Layered Structures

Clays and Lubricants

Index © M. Hewat 1998 Help 5 Jan 1999

We have see that the common structure of carbon, ¶graphite is a layer structure, with only very weak forces between the layers; because these layers can easily slip over each other, graphite is an important lubricant. We will now see that there are many similar structures, and in each case their properties are largely determined by this layer structure.

Apparently it should be quite easy to interleave other atoms between the layers of graphite, and in practice this is true. Ammonium, small hydrocarbon molecules and other materials can be 'intercalated' into graphite, with some interesting properties. For example, if we intercalate cations such as potassium or lithium we can obtain materials such as ¶KC8. Some of these materials have potential for new batteries and fuel cells.

Another important lubricant, which is added to engine oil for automobiles, is ¶moly-disulphide (MoS2). Molybdenite consists of molybdenum sandwiched between two layers of sulpher, these MoO6 layers are bound together by 6 strong Mo-S bonds, but they are only bound between themselves by weak S-S "van de Waals" forces, and can easily slide over each other. Note that the sulpher atoms within the MoS6 layers are not close packed, another indication of the strong Mo-S forces.

In contrast, the sulpher atom layers are indeed close-packed in ¶berndtite (SnS2), which is isomorphous with the simplest CdI structure. Here the Sn atoms occupy the octahedral holes within a bi-layer of close-packed S-atoms, with again only weak forces between the layers. In fact instead of the simple AB.AB... stacking of the large anions as shown here, more complex sequences are also possible such as ABC.ABC... or AB.AC... leading to many different polytype structures for CdI.

It is possible to construct materials similar to intercalated graphite from silicon as well as carbon. For example, ¶BaSi2 can be regarded as buckled graphite-type layers of silicon intercalated with barium atoms. However, these buckled layers of silicon do not slip as readily as the smooth layers of carbon in graphite. In nature layered silicate structures are very important as clay minerals.

One of the simplest layered silicates consists of sheets of Si2O5 corner connected silica tetrahedrae, as found in ¶Li2Si2O5, where the green alki metal ions are intercalated between the blue silica layers. (For simplicity, the oxygen atoms at the corners of the silica tetrahedrae have not been drawn). These Si2O5 structures are isomorphous with one form of P2O5.

Clay minerals, or phyllosilicates, consist of strongly bound sheets of silica tetrahedrae and alumina octahedrae which are held together by only weak interatomic forces between the layers, often hydrogen bonding from water. In ¶kaolinite, one of the most important clay minerals, a single sheet of corner connected Silica tetrahedrae is connected by common apex oxygen atoms to a single sheet of edge-connected alumina octahedrae (it is called a 1:1 phyllosilicate). Kaolinite is widely used in papermaking and rubber production. Neutron diffraction has been used to locate the water and study the hydrogen bonding (white atoms and sticks) between the layers of purple alumina octahedrae and blue silica tetrahedrae.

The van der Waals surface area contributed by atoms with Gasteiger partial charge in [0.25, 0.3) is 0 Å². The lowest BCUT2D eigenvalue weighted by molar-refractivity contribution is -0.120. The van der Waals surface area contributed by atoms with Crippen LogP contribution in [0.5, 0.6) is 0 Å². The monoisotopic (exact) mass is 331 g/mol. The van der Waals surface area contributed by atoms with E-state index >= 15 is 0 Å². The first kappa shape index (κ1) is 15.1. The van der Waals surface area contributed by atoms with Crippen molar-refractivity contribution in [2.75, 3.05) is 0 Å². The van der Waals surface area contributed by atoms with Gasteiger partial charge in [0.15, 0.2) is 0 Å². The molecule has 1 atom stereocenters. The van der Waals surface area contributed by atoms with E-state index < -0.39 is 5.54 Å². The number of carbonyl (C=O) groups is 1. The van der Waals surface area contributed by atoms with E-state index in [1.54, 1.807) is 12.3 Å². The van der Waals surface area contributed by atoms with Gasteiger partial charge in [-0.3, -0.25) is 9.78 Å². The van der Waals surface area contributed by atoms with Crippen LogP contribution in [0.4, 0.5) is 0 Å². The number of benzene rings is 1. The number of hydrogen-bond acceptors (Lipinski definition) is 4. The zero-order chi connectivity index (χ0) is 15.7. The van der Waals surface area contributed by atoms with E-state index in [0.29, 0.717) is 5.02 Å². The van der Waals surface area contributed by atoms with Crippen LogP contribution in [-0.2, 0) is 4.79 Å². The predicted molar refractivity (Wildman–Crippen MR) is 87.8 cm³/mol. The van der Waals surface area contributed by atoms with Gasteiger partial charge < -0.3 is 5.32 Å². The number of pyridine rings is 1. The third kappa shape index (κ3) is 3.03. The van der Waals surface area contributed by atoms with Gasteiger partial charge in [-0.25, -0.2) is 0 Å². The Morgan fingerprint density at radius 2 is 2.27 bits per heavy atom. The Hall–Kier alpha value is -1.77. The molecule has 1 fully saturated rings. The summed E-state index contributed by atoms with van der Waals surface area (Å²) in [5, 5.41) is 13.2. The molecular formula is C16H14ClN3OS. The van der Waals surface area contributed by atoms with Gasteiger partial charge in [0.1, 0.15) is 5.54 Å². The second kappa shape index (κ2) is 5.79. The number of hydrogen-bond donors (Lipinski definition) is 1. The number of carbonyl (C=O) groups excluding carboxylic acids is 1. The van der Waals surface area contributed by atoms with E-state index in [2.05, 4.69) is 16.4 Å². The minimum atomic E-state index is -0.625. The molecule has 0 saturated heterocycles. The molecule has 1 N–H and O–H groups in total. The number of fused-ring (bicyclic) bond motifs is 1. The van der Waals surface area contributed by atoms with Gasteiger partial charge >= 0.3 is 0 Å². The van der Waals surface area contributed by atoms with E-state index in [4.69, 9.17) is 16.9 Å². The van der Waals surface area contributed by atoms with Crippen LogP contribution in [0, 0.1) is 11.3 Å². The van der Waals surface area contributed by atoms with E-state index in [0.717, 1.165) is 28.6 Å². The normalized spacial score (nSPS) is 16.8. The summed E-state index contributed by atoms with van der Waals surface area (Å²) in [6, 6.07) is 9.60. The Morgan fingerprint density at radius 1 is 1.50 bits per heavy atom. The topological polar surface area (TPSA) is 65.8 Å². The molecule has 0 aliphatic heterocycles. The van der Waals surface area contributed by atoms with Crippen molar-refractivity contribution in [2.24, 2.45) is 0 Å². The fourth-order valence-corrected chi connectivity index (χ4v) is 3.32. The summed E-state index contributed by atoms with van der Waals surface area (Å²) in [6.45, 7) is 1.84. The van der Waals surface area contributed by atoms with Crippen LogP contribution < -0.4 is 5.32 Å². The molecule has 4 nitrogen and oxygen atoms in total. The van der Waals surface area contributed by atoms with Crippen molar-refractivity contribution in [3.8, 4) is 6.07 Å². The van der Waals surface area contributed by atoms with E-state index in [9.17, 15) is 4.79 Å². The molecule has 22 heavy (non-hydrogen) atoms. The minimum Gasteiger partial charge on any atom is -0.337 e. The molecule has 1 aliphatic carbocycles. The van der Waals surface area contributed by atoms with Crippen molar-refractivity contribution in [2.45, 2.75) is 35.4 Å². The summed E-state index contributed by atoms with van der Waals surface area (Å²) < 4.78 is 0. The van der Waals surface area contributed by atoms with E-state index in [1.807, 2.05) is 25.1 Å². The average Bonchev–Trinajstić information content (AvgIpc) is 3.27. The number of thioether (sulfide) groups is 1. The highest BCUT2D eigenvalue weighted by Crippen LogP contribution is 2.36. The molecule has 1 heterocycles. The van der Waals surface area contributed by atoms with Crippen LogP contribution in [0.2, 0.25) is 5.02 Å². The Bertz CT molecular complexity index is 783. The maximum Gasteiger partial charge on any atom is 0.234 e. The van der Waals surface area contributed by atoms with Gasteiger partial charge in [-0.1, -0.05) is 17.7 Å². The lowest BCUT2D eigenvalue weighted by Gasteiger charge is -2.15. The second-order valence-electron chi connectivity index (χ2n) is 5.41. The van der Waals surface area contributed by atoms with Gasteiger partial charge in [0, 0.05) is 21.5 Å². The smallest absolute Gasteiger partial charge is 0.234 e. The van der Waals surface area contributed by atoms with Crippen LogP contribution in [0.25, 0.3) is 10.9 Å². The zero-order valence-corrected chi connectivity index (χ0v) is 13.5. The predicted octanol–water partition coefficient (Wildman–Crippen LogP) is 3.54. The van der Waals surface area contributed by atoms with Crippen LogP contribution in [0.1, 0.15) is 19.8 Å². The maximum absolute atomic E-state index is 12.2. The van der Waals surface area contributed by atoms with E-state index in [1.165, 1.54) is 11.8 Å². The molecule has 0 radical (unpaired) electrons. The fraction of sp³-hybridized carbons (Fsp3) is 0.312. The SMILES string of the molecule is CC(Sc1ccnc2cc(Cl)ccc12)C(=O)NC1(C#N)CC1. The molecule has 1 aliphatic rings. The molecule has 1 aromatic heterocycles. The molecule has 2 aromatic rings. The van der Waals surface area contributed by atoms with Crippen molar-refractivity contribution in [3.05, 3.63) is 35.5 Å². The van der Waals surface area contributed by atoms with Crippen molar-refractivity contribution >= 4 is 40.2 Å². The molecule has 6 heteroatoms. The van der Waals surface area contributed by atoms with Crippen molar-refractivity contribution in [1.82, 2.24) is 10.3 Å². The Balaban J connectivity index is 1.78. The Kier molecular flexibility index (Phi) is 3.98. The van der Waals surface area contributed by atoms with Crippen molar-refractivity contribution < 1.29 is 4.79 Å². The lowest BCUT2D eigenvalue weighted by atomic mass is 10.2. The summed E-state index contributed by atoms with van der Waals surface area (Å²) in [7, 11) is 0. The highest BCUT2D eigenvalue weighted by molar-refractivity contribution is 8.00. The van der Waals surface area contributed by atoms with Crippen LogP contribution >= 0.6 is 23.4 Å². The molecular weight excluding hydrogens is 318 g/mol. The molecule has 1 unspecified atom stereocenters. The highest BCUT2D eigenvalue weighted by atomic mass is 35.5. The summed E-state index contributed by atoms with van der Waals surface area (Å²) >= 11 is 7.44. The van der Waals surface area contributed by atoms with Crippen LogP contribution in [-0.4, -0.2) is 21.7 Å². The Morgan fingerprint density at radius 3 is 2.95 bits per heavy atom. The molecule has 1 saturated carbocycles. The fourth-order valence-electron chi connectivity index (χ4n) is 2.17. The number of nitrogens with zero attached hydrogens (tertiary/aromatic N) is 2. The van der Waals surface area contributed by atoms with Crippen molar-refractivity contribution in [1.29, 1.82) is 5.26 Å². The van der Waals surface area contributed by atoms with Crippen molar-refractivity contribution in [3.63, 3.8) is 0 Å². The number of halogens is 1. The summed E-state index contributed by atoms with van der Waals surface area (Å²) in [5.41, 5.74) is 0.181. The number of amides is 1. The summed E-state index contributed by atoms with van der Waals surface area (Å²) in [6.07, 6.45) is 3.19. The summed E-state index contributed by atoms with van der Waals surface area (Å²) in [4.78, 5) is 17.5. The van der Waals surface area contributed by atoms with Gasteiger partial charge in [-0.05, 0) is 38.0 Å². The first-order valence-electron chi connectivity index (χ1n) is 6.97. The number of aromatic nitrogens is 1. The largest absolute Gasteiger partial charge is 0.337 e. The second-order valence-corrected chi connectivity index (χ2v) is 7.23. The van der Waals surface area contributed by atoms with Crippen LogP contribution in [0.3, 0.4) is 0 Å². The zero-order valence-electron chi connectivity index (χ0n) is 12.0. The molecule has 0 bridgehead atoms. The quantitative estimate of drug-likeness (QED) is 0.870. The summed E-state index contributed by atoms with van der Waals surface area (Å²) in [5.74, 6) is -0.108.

Common ¶talc or Mg3Si4O10.(OH)2, is another phyllosilicate usually found in the bathroom. It consists of double layers of silica tetrahedrae sandwiching a single layer of MgO octahedrae (and is called a 2:1 phyllosilicate). The hydrogen atoms appear to play little or no role in binding these layers together, which explains why talcum powder is so slippery ! Pyrophyllite Al2Si4O10.(OH)2 is another well known mineral with a similar structure.

Replacement of one quarter of the Si++++ by Al+++ in talc or pyrophyllite results in a net negative charge of one per formula unit on the layers, which requires the insertion of positive cations such as K+ between layers to give the mica structures biotite KFeMg2(AlSi3O10).(OH)2 and ¶muscovite KAl2Si3AlO10.(OH)2. The potassium ions occupy large holes between 12 oxygen atoms, 6 from the layer above and 6 from the layer below; the resulting K-O ionic bonds are rather weak and easily broken. This explains why mica can easily be cleaved to give uniformly thin layers.

Mica is anhydrous (contains no water), but in other layered minerals hydrated layers can be intercalated. This is facilitated when the charge on the layers is reduced to less than that of the micas by replacing, for example, part of the Al+++ in the octahedrae by Mg++ as in the "smectite" ¶montmorillonite [(Mg0.33Al1.67)Si4O10(OH)2]Na0.33. (The illustration is a numerical simulation of the hydrated layer by the G. Sposito group at the Lawrence Berkley Laboratory). The spacing between layers can expand and contract depending on the amount of water, even though the layers themselves remain intact. This expansion causes structural damage to buildings on soils with a high smectite clay content. With good drainage, Mg will be leached out and kaolinite will be formed instead of the treacherous montmorillonite.

Montmorillonite or "Fuller's earth" is a natural bleach, and was originally used by Fullers to "full" or remove grease from cloth. It is soft, expanding and turning into a paste when water is added, and is used as an absorbant, especially in "kitty litter" !

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